Karpinsky and Dog stood catty-corner aside the intersection from the taking of the Purple House. Traffic was inordinately puzzled: a crescent shape of orange barrels and mesh construction barriers bowed from the corner, the traffic lights blinked amber, the alternated stop and go strings of cars crossing or turning the corners and wrecker crew vehicles exiting and retrying to park with most of the drivers rubber-necking at the demolition. Opposite corners had paused city buses as big cream-colored, faded orange, door-gaping hot-diesel city transit machines, their chrome edged pneumatic doors swift with a steam-huffed noise as workers with lunch pails and students with book sacks and a lady in a herringbone scarf carrying a bag of bent soda and beer cans hesitated amidst on and off cliques, the riders departing or entering the bus.
On the side of the bus across the street a placard recruited Marines in parade dress marching, swords upright, staring right at you. Sun shone through the buses and a horizontal bus window slid open. Streamed shadows cut morning shapes while angles etched motion on the asphalt. Tarred gutter edges sealed along concrete curbs. A city worker with tattooed dragons on his forearms had wrenched off the brass fitting on a fire hydrant and now from a canvass hose, an umbrella water prism misted and arced highly over the Purple House rubble. The house was gone. Reddish dust continued to roil.
A white prison bus with opaque glass escorted by a policeman on a motorcycle trike tried to prioritize its way through the traffic knot. An approaching Buick slammed its brakes—stopping just aside the motorcycle, almost T-boning the motorcycle and the nose of the bus. John Karpinsky could see faces peering from the bus and you could tell that two men sat on each seat. Irrupted, the cop squawked his siren and navigated forward through the intersection, the prison bus shifting and rattling as it accelerated.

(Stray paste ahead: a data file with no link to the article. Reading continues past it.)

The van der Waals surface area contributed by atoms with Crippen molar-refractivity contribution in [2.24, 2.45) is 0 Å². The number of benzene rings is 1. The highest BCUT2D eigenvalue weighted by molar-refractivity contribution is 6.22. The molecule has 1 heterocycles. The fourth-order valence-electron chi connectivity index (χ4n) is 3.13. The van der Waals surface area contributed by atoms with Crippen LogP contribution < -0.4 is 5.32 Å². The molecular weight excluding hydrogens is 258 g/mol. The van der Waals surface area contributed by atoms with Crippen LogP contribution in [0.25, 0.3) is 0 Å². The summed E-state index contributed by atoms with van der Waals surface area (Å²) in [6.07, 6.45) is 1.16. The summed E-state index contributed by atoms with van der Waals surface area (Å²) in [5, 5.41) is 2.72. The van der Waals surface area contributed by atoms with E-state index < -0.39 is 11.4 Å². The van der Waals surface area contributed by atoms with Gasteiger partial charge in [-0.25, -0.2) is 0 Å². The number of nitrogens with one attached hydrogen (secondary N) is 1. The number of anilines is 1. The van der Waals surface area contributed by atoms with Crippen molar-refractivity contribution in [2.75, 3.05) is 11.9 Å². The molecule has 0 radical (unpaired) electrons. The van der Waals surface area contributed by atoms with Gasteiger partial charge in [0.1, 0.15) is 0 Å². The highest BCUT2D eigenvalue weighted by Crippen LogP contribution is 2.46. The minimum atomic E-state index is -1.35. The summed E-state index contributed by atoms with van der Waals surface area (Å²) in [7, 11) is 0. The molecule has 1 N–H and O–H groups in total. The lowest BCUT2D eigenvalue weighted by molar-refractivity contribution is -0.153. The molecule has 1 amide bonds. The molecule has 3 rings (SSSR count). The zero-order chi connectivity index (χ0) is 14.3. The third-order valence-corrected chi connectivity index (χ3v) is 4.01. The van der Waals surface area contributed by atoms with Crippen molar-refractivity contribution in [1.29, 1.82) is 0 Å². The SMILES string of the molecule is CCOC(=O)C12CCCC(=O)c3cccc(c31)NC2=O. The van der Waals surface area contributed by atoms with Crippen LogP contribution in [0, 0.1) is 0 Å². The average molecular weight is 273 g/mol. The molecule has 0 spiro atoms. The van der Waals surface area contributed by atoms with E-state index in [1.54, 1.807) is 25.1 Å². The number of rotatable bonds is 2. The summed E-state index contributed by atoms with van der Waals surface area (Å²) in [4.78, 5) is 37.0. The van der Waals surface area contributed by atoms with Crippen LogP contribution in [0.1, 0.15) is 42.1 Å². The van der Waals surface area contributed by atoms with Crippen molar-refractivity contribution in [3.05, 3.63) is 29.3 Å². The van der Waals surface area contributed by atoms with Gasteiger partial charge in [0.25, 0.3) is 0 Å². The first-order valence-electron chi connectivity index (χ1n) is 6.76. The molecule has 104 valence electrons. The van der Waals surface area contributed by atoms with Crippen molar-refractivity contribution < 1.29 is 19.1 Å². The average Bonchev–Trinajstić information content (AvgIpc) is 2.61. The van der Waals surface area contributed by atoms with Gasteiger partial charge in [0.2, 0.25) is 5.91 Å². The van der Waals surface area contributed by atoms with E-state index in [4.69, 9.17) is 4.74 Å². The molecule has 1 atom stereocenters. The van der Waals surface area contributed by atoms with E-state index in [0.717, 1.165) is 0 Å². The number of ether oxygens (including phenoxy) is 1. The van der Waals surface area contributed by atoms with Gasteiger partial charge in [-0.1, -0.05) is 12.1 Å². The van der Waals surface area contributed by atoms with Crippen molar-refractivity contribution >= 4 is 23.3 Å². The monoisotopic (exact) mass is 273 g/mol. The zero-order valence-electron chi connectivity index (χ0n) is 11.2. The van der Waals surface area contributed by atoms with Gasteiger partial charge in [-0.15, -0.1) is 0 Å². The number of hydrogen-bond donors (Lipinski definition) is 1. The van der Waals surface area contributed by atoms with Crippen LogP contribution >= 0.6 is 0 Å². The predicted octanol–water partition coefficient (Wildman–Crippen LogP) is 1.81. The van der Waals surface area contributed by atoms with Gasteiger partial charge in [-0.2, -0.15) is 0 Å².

He walked away from the Purple House.
A bulldozer fumed billows of soot as it gnawed back and forth retrieving haphazard mouthfuls in its bucket. Dauntlessly the machine’s threads rolled up and down over ruined planks and sticks entangled with conduit the color of WWII nickels, ten foot snapped in half random chucks or full sheaths of plaster walls, red pine lath with hand hammered nails, the entire ruined structure including rough hewn thick beams, dusty from other eras. Young construction workers balanced atop the refuse in yellow helmets wearing insect-eye-like goggles or astronaut-like plastic face shields. Their chain saws idling, stopping, and then the men would again yank ropes of the saws with reverse uppercut motion, as they hacked through and severed the old beams.
All the while the claw crane on the periphery of the demolished Purple House yet nipping up diminished grabs and bites of the remnant of family home. And, along with the antiquated dozer which scurried up and down the lumber and bricks scrap hill, the crew and machines fed the dump trucks with bangs and clacks of waste--the morning sky rife with a pair of high flown coasting hawks as nesting birds darted throughout the trees and shrubbery, their beaks crammed with twigs and twine.